Our replacement oven- and microwave- will be coming in early March 2021. That is NOT a typo. Foreign & domestic brands alike have seen C19 related slowdowns in both parts manufacturing and product assembly factories. When we placed our order in mid-November, the soonest we could get anything that worked for our kitchen was mid-December. So we figured if we were going to be waiting regardless, we might as well get exactly what we wanted.

Alas, we can’t do anything like a pit oven. The only level parts of our yard are either paved or have stone walking paths thro them. And that ignores the irrigation and drainage systems, power lines, and fiber-optic cables that run underneath...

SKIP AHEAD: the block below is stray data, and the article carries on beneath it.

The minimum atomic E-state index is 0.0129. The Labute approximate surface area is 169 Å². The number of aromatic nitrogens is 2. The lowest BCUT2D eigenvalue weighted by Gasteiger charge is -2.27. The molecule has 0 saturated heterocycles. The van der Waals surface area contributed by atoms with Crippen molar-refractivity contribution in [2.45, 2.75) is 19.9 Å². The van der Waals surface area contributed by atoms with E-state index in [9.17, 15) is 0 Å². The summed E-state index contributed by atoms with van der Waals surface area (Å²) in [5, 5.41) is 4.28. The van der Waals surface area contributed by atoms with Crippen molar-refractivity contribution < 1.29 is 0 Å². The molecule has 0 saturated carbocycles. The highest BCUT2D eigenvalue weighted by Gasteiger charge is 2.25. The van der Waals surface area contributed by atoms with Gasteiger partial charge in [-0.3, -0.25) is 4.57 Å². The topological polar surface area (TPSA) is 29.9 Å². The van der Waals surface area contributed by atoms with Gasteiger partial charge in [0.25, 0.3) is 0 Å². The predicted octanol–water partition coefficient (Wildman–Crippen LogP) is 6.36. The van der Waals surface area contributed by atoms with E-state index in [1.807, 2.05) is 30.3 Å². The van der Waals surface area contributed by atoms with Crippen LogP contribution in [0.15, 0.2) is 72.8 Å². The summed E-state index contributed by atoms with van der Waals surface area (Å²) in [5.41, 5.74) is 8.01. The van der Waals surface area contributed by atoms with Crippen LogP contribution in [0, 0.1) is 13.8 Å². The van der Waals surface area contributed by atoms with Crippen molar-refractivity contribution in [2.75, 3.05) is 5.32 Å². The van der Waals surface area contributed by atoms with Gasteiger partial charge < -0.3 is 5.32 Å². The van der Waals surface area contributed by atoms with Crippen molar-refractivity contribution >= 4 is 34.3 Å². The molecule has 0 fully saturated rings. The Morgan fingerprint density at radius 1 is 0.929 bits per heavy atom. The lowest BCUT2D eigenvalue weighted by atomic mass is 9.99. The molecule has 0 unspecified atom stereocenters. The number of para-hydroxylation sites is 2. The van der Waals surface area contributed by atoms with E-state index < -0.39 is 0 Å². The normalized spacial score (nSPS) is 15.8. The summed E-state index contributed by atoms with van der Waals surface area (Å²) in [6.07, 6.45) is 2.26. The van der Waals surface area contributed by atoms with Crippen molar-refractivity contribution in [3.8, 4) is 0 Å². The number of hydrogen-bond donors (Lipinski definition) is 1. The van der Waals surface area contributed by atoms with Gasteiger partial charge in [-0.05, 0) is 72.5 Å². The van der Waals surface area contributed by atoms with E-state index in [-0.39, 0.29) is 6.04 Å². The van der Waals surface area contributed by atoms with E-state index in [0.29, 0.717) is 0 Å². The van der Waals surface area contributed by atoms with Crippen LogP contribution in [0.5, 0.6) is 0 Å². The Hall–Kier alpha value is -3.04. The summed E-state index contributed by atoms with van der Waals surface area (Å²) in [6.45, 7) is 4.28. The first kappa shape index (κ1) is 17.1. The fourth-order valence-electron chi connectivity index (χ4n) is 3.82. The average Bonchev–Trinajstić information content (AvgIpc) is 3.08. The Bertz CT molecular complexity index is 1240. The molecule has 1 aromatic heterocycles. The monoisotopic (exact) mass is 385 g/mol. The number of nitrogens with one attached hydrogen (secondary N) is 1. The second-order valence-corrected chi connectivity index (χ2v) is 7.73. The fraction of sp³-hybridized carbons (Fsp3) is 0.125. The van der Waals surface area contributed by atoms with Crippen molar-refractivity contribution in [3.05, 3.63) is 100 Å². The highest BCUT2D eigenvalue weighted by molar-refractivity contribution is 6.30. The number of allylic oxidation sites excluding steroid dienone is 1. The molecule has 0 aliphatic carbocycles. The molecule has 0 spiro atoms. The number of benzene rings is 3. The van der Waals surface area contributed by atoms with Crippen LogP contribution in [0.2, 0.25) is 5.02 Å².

OTOH, I have a cooktop in our kitchen island, lots of cooking appliances, 2 BBQs, and annelectric smoker- mostly underutilized. So I‘m going to have to expand my skillset a bit. Boo-hoo!
 

prabe

Aspiring Lurker (He/Him)
Supporter
OTOH, I have a cooktop in our kitchen island, lots of cooking appliances, 2 BBQs, and annelectric smoker- mostly underutilized. So I‘m going to have to expand my skillset a bit. Boo-hoo!
I had been thinking you were getting a replacement range, which would have meant you were sans both oven/s and cooktop, which would have been ... extremely rough. Sounds as though you have enough to get by for a while, though.
 

Dannyalcatraz

Schmoderator
Staff member


Last week, I did ribeye steaks, sautéed mushrooms, and baked Brussels sprouts for me & my folks. It was a bit surprising because 2 things happened that NEVER happen: Dad enjoyed the sprouts, and Mom actually asked for seconds on the ‘shrooms.

This was snapped a minute or do before putting the last of the leftovers into the toaster oven for warming.
 

Dannyalcatraz

Schmoderator
Staff member